The Decades of Success

In a season where there is so much talk about transition, uncertainty, and desire for progress it seems fitting to re-visit two seasons that signified the end of an era and another that was the pinnacle of a generation.

It is twenty years since Rangers attempted to re-write history and win an unprecedented tenth consecutive league title. It is also the tenth anniversary of Rangers reaching the final of the UEFA Cup, the last Scottish football team to reach a major European final.

Twenty years ago, Rangers had just completed 9-in-a-row (added to the League Cup won earlier in the season). They already had Gascoigne, Laudrup, Goram, Ferguson, McCall, Albertz and a still more than capable McCoist. In came the Italians Porrini, Gattuso, Amoruso and the enigmatic Negri to bolster the squad as well as the experienced Jonas Thern. The team was in transition with 9-in-a-row stalwarts Gough, Brown, Robertson, Hateley, and Steven departing at the end of the previous season. Gough returned to the club after a third of the season when it became clear that Amoruso’s injury was worse than first thought though. Things were looking good for the season to come.

What an eventful season. In 1997/98 we had Negri scoring over 30 goals before Christmas. Amoruso never played, missing the whole season with an Achilles injury. Gazza and Laudrup scored 30 goals less than the previous season with the former leaving for Middlesbrough towards the end of the season when it became clear that we’d seen his best years.

Europe was a disaster, out of the Champions League and UEFA Cup by the end of September only winning two out of six games against GI Gotu (aye, exactly).

Walter Smith announced he was leaving the club in October causing, even more, instability at the club, but he had earned the right to leave on his terms. Fans thought this would be the motivation for a final push for ten-in-a-row. The ageing squad and new signings struggled to maintain the early league form and when two of the last four games were lost the title was handed to Celtic despite only losing one game to them all season. To make things worse Smith’s last game was to be a 2-1 defeat to Hearts in the Scottish Cup Final.


It wasn’t Walter Smith’s last game. Smith returned in 2007 after the disastrous Paul Le Guen experiment. Stability was restored when he signed a core of hard working Scottish/British players to add to those already there that had been developed through the youth system. A blend of youth and experience from youngsters like Kevin Thomson and Steven Naismith to old heads like David Weir, Lee McCulloch, and Christian Dailly each with familiar traits. Passion, commitment, determination and an unsurpassed work ethic, it helped that most of them had been brought up supporting the club too.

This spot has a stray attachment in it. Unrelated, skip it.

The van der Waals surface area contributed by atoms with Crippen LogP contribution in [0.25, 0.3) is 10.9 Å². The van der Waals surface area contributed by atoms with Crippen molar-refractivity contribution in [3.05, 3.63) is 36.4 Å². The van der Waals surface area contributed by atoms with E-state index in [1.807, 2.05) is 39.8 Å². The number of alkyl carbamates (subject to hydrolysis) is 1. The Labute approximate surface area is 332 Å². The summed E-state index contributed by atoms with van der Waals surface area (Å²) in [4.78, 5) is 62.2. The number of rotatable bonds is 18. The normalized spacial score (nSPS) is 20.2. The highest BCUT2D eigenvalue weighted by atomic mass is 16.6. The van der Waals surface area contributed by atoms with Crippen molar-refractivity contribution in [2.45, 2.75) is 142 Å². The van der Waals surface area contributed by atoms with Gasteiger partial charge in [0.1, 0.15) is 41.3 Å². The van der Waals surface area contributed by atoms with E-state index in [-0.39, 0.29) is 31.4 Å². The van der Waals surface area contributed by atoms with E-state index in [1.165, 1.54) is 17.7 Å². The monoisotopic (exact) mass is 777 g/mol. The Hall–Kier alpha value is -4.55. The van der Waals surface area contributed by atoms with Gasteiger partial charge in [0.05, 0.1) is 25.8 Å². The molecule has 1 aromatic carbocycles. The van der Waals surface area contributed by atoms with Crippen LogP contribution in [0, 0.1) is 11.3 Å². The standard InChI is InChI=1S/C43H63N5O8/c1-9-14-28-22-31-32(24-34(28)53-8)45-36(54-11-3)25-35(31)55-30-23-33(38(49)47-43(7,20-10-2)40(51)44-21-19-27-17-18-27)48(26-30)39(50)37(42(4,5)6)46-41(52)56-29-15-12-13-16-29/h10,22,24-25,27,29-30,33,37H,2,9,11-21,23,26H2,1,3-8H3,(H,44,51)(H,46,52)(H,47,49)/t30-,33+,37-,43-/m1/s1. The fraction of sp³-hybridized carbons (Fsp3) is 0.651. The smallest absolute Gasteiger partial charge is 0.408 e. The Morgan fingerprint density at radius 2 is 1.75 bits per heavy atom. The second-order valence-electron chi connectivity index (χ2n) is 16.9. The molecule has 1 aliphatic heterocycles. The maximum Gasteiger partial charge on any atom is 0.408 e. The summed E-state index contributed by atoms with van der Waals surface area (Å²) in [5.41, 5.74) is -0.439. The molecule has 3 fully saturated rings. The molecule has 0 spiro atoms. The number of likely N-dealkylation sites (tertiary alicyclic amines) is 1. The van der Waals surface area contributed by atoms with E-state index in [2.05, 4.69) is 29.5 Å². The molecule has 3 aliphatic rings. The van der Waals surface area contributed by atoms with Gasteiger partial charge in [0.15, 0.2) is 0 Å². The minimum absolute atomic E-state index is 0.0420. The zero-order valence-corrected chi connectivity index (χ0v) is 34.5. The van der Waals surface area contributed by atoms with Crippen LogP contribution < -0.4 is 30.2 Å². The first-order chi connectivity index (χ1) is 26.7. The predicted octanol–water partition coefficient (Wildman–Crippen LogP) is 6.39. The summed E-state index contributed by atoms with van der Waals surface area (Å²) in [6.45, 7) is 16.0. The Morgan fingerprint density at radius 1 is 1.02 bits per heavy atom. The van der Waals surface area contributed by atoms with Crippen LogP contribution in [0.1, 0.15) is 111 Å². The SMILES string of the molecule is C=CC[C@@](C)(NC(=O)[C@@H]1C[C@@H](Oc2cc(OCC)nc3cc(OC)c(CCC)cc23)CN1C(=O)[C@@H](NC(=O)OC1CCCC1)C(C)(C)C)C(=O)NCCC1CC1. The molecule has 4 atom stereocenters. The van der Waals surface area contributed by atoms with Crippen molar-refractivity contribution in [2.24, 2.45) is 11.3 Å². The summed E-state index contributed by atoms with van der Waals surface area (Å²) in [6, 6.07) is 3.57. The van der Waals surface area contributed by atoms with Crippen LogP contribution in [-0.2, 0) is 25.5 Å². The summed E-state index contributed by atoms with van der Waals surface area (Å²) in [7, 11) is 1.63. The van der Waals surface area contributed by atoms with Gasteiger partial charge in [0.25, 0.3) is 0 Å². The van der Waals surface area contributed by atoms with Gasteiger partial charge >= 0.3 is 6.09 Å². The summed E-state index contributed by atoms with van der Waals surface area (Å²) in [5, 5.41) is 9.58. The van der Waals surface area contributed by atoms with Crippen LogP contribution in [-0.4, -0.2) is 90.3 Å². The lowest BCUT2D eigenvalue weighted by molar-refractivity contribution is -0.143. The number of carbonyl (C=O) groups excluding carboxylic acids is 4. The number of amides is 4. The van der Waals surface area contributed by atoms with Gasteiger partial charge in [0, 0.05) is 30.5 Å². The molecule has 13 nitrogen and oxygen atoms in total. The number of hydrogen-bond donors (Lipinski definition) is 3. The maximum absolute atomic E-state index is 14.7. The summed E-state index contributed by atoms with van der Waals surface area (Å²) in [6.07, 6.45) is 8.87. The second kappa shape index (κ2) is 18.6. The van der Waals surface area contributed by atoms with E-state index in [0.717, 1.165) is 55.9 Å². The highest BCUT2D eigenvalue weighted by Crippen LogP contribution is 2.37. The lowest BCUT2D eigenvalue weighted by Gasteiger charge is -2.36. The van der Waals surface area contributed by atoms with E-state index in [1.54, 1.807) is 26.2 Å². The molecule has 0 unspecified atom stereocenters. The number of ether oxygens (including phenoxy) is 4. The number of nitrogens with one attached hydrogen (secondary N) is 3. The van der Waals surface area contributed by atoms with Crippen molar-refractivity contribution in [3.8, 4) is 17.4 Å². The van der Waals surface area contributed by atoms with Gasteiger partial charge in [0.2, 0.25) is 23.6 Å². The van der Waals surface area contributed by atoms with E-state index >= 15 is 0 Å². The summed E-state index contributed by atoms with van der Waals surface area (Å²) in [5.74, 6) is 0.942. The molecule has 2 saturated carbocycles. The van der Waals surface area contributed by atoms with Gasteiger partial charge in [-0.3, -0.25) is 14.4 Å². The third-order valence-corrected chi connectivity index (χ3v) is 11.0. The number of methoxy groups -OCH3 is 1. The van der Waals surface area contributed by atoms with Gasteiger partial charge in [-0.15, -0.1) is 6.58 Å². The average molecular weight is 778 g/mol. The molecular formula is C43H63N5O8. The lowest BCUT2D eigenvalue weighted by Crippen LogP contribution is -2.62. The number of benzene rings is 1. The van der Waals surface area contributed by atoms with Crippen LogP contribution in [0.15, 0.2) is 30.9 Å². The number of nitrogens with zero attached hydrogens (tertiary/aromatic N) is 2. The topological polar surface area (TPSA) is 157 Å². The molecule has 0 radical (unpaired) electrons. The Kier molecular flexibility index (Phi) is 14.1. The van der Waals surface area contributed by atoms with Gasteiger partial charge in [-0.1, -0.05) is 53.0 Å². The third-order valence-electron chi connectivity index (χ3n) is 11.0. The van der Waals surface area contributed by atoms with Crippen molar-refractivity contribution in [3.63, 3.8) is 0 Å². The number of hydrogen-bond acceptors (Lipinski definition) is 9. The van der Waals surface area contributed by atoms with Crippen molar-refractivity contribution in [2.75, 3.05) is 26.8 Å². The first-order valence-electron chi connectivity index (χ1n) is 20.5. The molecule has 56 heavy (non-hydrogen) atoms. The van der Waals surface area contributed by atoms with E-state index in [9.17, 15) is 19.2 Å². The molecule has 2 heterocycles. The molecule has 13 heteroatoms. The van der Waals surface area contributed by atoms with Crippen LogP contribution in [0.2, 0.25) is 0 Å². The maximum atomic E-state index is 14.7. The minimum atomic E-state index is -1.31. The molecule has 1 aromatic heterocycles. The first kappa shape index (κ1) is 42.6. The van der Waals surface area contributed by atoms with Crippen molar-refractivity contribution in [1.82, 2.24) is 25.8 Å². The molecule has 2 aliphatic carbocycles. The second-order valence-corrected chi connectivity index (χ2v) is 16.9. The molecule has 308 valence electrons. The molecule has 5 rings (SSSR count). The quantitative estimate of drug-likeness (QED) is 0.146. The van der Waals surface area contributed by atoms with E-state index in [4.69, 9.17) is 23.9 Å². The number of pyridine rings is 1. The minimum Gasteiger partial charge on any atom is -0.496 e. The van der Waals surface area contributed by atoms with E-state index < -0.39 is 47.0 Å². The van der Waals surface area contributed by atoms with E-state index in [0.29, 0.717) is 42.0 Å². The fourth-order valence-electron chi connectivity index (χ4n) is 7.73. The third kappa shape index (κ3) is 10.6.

Rangers played 68 games in 2007/2008. To put this into perspective it is almost two full league seasons. The Champions League campaign (with hindsight) was a success. After negotiating two qualifying rounds Rangers started on fire with 7 points from 9 in a group including Barcelona (lost La Liga on goal difference), Lyon (French champions) and Stuttgart (German champions). It wasn’t enough to make the group stages with three losses in the last three games, the hardest to take being a 3-0 reversal of the first game v Lyon at Ibrox.

Although devastating at the time, the Champions League exit led to an incredible run to the UEFA Cup Final in Manchester. Made even more miraculous with various domestic postponements and cup success leading to nine games in three weeks at the end of the season. Rangers preparation for the UEFA Cup Final? Three games in six days then another two days after. Nothing like a governing body supporting its members in European competition. It was a surprise the players could walk let alone compete in the final games of the season, losing the league by three points but they did manage to win both domestic trophies.

The most memorable season in my 37 years for so many reasons. Winning the league would truly have been an astonishing achievement given the enormity of the challenge faced on all fronts by Walter Smith’s men. Rangers playing 20 to Celtic’s 10 games in the title run in from the middle of March, when Rangers had a 10-point lead. And between two key Old Firm games Rangers had the small matter of a UEFA Cup semi-final and a Scottish Cup semi-final, whereas Celtic had an eight-day rest. To still have a chance of winning the league on the last day of the season shows the character and spirit that is required to be a Rangers player. Only time will tell if the current crop of players can demonstrate these essential qualities required to succeed at Ibrox.

Over the course of the season, we’ll look back at individual players to see where they are now (or where they went after Rangers) and memorable events throughout the two seasons ten and twenty years ago. It could be emotional……..but that’s football and that’s Rangers!